6. Human Cost of Piracy Remembered
The human cost of piracy and maritime crime must remain in all our thoughts. This applies especially to the Gulf of Guinea in West Africa where piracy is escalating. The trauma suffered by seafarers affected by violence is having a devastating impact on them and their families. Experts on maritime safety and the welfare of seafarers gathered in London this week to explore ways to tackle piracy-related violence off the coast of West Africa. The panel emphasized the importance of consistent reporting of crimes in understanding the degree to which seafarers off the coast of West Africa undergo violence or distress.
7. Chamber Lauds Rules and Regs
To mark the occasion of IMO World Maritime Day on 25 September, and its theme this year of ‘IMO Conventions: Effective Implementation’, the International Chamber of Shipping (ICS) has produced a special brochure, which is being circulated throughout the industry by its member national shipowners’ associations. The ICS brochure highlights the vital importance of global rules for a global industry, and the need for governments to ratify and implement IMO Conventions and regulations, which have contributed so much to the significant improvement of the shipping’s safety record and environmental performance.
8. Investors Shunning Shipping
Several private equity investors have exited from their shipping investments as asset values have increased by 30% year-on-year. Gulf Capital exited its stake in Gulf Marine via a $112M listing on the London Stock Exchange. Greenbrier Equity also executed a $140M listing of Ardmore Shipping in New York. Euroseas CEO Aristides Pittas said, "Private equity has a longer horizon than hedge funds. Private equity investors normally wait five to seven years or longer to exit. Figures from accounting firm Moore Stephens showed that private equity invested $32Bn in shipping in the first eight months of this year, up from $12Bn in 2010.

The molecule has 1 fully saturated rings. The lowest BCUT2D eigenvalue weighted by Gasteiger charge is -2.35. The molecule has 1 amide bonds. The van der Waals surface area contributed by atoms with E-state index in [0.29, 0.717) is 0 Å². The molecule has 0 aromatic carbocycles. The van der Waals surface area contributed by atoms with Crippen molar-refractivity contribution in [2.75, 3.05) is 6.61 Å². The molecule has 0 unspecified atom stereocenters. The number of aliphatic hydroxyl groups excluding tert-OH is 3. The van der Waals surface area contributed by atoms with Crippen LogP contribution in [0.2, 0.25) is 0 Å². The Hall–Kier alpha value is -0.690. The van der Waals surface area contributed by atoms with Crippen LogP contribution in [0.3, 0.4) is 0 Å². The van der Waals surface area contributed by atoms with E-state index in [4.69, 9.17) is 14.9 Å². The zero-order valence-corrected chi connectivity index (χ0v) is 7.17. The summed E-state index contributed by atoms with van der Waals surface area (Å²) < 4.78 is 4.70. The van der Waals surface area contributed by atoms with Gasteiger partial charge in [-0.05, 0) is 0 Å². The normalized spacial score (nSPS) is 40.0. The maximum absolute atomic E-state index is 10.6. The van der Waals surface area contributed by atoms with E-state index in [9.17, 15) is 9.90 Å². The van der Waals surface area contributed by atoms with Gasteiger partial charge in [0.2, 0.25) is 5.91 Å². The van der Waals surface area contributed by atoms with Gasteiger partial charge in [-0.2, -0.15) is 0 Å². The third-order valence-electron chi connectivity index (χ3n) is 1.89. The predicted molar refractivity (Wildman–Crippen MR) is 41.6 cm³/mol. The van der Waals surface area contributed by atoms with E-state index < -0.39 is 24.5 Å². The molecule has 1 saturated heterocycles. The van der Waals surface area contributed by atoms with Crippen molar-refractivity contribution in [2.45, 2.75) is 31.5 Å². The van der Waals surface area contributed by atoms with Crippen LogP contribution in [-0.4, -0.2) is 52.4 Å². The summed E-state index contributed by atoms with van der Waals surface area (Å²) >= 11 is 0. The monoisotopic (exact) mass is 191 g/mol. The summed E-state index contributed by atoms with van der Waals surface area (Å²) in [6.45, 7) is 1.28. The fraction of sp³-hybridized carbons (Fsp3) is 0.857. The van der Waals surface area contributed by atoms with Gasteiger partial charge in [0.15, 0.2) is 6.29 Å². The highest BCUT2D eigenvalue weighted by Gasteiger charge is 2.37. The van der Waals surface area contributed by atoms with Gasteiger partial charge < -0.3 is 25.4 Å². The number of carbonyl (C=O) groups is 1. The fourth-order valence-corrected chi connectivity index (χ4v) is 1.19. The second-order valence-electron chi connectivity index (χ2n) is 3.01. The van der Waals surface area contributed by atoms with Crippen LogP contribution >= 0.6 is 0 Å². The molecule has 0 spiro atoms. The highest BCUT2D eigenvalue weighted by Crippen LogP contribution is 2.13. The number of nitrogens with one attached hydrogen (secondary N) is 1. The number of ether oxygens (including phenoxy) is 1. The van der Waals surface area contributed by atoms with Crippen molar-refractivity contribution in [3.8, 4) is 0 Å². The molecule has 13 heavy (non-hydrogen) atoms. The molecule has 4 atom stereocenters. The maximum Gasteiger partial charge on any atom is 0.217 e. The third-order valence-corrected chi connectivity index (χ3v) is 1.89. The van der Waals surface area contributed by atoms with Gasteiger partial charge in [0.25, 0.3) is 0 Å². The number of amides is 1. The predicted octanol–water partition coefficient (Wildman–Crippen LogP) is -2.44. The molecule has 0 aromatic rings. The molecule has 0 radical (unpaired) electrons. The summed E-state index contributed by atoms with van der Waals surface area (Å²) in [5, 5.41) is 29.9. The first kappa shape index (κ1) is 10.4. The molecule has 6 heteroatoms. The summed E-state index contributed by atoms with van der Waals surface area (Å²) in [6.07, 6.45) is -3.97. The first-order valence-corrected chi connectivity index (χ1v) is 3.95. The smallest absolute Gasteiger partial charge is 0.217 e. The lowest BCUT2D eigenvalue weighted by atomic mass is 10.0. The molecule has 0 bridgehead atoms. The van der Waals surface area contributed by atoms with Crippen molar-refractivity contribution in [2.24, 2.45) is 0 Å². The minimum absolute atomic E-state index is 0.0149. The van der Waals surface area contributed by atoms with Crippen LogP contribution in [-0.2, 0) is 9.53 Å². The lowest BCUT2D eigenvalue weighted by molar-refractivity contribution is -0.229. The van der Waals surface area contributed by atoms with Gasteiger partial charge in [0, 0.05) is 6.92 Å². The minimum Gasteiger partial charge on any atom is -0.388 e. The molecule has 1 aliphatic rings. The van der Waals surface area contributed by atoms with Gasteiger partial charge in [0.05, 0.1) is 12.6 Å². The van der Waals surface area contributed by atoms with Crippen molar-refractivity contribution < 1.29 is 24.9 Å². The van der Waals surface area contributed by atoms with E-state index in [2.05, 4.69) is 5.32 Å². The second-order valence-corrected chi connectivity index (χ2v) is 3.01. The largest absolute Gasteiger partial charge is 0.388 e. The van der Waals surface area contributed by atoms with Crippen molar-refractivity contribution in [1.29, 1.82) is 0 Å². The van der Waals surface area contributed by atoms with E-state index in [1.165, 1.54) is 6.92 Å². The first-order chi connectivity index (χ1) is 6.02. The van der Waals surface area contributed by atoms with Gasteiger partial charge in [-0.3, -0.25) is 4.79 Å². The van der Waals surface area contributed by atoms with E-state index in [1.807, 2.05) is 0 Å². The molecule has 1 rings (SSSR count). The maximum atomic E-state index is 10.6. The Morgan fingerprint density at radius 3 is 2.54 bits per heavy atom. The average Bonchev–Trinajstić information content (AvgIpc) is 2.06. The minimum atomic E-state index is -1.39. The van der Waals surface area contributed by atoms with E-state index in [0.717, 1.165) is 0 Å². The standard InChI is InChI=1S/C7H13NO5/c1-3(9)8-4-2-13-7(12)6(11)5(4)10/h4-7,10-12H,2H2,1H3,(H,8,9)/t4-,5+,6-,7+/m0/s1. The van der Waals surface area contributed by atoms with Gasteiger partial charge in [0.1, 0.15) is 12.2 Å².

9. Shippers Concerned About Vessel Sharing
The European Shippers Council (ESC) has pulled the alarm bell about the excesses that could be caused by the Vessel Sharing Agreement (VSA) between Maersk and MSC. In a letter sent to the US Federal Maritime Commission (FMC) last week, ESC said that the “operators might set up an extremely damaging situation to world trade.” FMC has 45 days to review the proposal and the decision is expected on October 11. Chief Executive of AP Moller-Maersk Nils Andersen told Reuters that the approval of 2M by FMC should be a formality as they had already approved P3.
10. Holding Out for a Hero
The shipping industry is ready for the introduction of new technology, all we need is a new generation of tech-savvy middle and senior managers, says Dr. Martin Stopford, author of textbook Maritime Economics. “The introduction of new technology is hindered by the industry’s current wide-spread lack of technical knowledge,” Dr. Stopford said in the latest issue of ABB-s Generations 2014. “I don’t know who in the maritime business has the capability, the budget and the resources to put that sort of thing together". He feels shipping needs a Steve Jobs to understand the market, adapting technology and “sticking with an idea.”